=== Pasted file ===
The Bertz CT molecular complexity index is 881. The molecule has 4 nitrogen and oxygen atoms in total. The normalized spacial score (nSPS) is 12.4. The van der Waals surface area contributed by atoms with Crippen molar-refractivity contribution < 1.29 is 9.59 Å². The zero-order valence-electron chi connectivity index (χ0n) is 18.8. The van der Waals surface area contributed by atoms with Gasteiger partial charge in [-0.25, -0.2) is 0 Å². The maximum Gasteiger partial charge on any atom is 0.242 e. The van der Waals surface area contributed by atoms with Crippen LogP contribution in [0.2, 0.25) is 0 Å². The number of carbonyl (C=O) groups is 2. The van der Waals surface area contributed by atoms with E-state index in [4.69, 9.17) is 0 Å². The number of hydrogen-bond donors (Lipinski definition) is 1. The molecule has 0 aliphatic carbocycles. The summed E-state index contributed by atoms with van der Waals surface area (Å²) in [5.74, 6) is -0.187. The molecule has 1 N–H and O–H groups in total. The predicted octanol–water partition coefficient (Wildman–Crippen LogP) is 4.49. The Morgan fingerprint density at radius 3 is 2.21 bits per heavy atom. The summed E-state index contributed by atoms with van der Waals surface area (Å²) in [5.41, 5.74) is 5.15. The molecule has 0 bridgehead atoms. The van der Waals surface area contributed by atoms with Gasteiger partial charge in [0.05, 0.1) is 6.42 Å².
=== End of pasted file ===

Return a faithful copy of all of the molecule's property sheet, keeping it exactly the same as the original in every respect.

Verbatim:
The Bertz CT molecular complexity index is 881. The molecule has 4 nitrogen and oxygen atoms in total. The normalized spacial score (nSPS) is 12.4. The van der Waals surface area contributed by atoms with Crippen molar-refractivity contribution < 1.29 is 9.59 Å². The zero-order valence-electron chi connectivity index (χ0n) is 18.8. The van der Waals surface area contributed by atoms with Gasteiger partial charge in [-0.25, -0.2) is 0 Å². The maximum Gasteiger partial charge on any atom is 0.242 e. The van der Waals surface area contributed by atoms with Crippen LogP contribution in [0.2, 0.25) is 0 Å². The number of carbonyl (C=O) groups is 2. The van der Waals surface area contributed by atoms with E-state index in [4.69, 9.17) is 0 Å². The number of hydrogen-bond donors (Lipinski definition) is 1. The molecule has 0 aliphatic carbocycles. The summed E-state index contributed by atoms with van der Waals surface area (Å²) in [5.74, 6) is -0.187. The molecule has 1 N–H and O–H groups in total. The predicted octanol–water partition coefficient (Wildman–Crippen LogP) is 4.49. The Morgan fingerprint density at radius 3 is 2.21 bits per heavy atom. The summed E-state index contributed by atoms with van der Waals surface area (Å²) in [5.41, 5.74) is 5.15. The molecule has 0 bridgehead atoms. The van der Waals surface area contributed by atoms with Gasteiger partial charge in [0.05, 0.1) is 6.42 Å².